There are two reasons the nutrient profiling system known as NuVal, which assigned a score from 1 to 100, the higher the number the more nutritious the food, has disappeared from the shelves of the nearly 2,000 U.S. supermarkets it populated at its peak. The first reason is that the business model didn't work; and the second is that the science of the system worked a bit too well.
The NuVal business model failed by failing. The approach relied exclusively, for a decade during which health guidance of every variety was populating websites and apps, on supermarket shelf tags. The scores were routinely placed next to price tags on supermarket shelves.
There is a lot of information in supermarkets, however, and we rightly tune most of it out. Without any reason to look for such scores, or even know they were there — most people never even noticed them. I once gave a talk at SUNY Buffalo as a visiting professor, and during a break in the day walked to a neighboring TOPS supermarket with the chairperson of their Preventive Medicine program. The supermarket had been using the NuVal system for several years, and my colleague — who was devoted to the promotion of good nutrition, and shopped there routinely — had never even noticed it before. A guidance system you don't know is there can't offer much guidance.
That problem is much compounded by a number of other factors. Retailers have slim profit margins compared to manufacturers, and need to make their money where they can. They make quite a bit by accepting fees from big food manufacturers for prime, prominent shelf space. They are often less than entirely enthusiastic about unflattering scores on prominent display in such locations. They are also distracted by the need to display weekly specials, and seasonal and holiday décor. A dedicated focus on nutrition labels is extra work without much reward. The result, often, is that NuVal scores were tiny, missing, or even covered over.
As for the science of NuVal, it has mostly failed because it works too well. The algorithm underlying the program was developed by a dozen diverse luminaries in nutrition, including past and current chairpersons of nutrition at the Harvard School of Public Health; the inventor of the glycemic index; the inventor of the volumetrics concept; and so on. I was privileged to lead the group, but every decision ran the gauntlet of consensus.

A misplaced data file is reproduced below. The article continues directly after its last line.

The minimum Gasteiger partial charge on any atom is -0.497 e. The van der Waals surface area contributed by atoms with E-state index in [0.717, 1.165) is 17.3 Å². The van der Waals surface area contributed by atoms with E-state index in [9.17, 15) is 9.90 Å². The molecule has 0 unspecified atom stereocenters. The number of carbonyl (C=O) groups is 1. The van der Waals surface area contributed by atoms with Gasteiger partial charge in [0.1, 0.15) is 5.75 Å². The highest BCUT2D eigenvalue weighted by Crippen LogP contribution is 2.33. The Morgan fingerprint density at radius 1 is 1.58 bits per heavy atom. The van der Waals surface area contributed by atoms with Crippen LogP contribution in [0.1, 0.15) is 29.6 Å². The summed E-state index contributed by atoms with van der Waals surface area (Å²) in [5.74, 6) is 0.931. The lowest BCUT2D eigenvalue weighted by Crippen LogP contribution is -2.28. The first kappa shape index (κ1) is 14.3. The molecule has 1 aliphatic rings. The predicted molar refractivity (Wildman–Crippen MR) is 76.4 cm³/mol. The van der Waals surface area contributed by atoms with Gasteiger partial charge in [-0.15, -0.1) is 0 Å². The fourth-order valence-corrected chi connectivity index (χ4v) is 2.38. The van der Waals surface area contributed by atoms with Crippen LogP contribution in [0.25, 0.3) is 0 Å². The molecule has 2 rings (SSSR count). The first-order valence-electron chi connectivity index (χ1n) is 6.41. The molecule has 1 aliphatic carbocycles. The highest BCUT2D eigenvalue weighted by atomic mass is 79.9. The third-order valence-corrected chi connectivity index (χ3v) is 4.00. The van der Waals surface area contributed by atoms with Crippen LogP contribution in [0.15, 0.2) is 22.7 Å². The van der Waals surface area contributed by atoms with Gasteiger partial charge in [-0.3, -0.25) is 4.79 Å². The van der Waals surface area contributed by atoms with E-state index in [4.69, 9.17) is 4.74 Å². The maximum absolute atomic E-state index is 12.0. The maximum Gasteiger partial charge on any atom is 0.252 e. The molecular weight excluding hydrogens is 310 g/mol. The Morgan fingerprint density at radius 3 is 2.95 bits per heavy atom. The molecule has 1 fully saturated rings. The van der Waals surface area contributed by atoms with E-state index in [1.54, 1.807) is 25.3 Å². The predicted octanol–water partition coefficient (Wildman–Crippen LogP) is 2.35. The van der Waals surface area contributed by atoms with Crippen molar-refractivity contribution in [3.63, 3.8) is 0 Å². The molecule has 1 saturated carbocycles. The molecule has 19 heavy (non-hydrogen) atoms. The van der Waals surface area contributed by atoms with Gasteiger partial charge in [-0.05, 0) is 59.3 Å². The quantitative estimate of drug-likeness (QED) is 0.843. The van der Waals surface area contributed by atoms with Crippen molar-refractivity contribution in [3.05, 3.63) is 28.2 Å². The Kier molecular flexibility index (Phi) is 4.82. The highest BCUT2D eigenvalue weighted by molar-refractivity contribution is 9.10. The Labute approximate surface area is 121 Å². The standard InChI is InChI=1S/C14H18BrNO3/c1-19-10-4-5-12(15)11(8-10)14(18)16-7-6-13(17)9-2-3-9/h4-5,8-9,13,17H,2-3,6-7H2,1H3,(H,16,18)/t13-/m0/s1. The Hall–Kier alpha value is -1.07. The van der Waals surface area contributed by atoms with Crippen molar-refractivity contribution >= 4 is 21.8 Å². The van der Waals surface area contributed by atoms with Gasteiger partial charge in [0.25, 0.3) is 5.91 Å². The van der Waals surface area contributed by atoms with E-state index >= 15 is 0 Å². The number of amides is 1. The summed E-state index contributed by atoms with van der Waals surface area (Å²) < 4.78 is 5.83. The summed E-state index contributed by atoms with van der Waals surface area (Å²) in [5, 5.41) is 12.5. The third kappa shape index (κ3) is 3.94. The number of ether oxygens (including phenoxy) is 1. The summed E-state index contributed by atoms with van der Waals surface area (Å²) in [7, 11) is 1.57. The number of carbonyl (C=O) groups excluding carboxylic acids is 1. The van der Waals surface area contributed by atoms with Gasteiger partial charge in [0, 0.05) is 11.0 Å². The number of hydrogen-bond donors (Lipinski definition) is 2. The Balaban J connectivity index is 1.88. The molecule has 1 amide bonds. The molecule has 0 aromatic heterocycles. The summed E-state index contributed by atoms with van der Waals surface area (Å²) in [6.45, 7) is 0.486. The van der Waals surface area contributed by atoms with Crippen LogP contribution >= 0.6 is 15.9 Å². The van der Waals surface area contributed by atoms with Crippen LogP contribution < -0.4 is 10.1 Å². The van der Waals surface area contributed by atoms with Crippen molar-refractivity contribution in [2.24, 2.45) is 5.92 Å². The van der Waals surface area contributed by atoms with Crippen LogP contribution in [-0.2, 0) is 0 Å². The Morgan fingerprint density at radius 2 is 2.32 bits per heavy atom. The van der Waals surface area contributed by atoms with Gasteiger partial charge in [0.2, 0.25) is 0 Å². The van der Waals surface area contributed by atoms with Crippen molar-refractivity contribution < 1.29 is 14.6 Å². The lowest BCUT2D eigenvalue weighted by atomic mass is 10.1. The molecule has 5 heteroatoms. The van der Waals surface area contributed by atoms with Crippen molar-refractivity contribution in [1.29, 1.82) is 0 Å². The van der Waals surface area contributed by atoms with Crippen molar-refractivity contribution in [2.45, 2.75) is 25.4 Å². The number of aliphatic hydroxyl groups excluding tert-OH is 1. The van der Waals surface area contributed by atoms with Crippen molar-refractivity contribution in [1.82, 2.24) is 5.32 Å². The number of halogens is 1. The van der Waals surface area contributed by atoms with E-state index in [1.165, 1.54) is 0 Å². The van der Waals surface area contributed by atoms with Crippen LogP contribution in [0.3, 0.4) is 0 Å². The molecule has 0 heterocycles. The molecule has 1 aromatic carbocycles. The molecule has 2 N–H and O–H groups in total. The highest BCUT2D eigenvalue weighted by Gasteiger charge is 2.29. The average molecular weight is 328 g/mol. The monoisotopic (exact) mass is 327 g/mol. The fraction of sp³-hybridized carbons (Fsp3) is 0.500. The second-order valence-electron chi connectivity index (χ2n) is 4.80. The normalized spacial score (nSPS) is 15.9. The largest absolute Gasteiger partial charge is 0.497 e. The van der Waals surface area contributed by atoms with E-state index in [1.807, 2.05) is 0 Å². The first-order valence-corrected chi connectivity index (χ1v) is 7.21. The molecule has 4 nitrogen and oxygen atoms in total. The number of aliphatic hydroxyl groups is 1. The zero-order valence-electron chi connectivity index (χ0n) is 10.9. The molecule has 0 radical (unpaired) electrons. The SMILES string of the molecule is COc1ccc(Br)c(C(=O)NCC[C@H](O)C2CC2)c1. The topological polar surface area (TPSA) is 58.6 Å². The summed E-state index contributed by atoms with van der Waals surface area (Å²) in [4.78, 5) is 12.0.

The algorithm went on to be the most robustly validated nutrient profiling system yet devised, not all that surprising given that was the intent at the start. It was run through initial and advanced validation testing, and went on to be tested directly against both total chronic disease risk and all-cause mortality. In a study of more than 100,000 people, higher average NuVal scores meant lower rates of chronic disease and premature death. Studies have also examined its user friendliness, utility to shoppers, effects on food choices, and effects on food sales. NuVal has also been used as a "gold standard" by unaffiliated nutrition researchers in diverse studies.
But the system has always had the liability of very blunt truth. From 1 to 100, scores indicate overall nutritional quality based on more than 30 nutrient entries, from fatty acids to fiber, antioxidants to amino acids, added sugar to artificial sweeteners, each weighted for its specific health effects. There are many individuals and entities that do not want the truth about food on at-a-glance display, some peddling baked goods, others bacon, still others purveyors of baloney of the more figurative variety.
Over the years, I met numerous people around the country, and heard from many more via email who reported losing 30, 50, over 100, and in one case over 200 pounds just by trading up every item in their grocery cart with use of NuVal for a year or more. Unlike any "diet," this was an approach to losing weight and finding health that benefited whole families, and cost nothing extra. Why would it work? Among many virtues of the more nutritious versions of every kind of food is that they are less subject to processing that underlies intentional addictiveness, and they tend to fill us up on fewer calories. A headline of "goodbye and good riddance" may be good click bait, but does not reflect the reality. The loss of blunt honesty about nutrition is something to lament, not celebrate. The enemies of better nutrition are profitably powerful and rather ruthless, to say the least. Their interests are served when the truth about overall nutritional quality is elusive or misrepresented. The interests of those eating the many varieties of baloney they sell most certainly are not.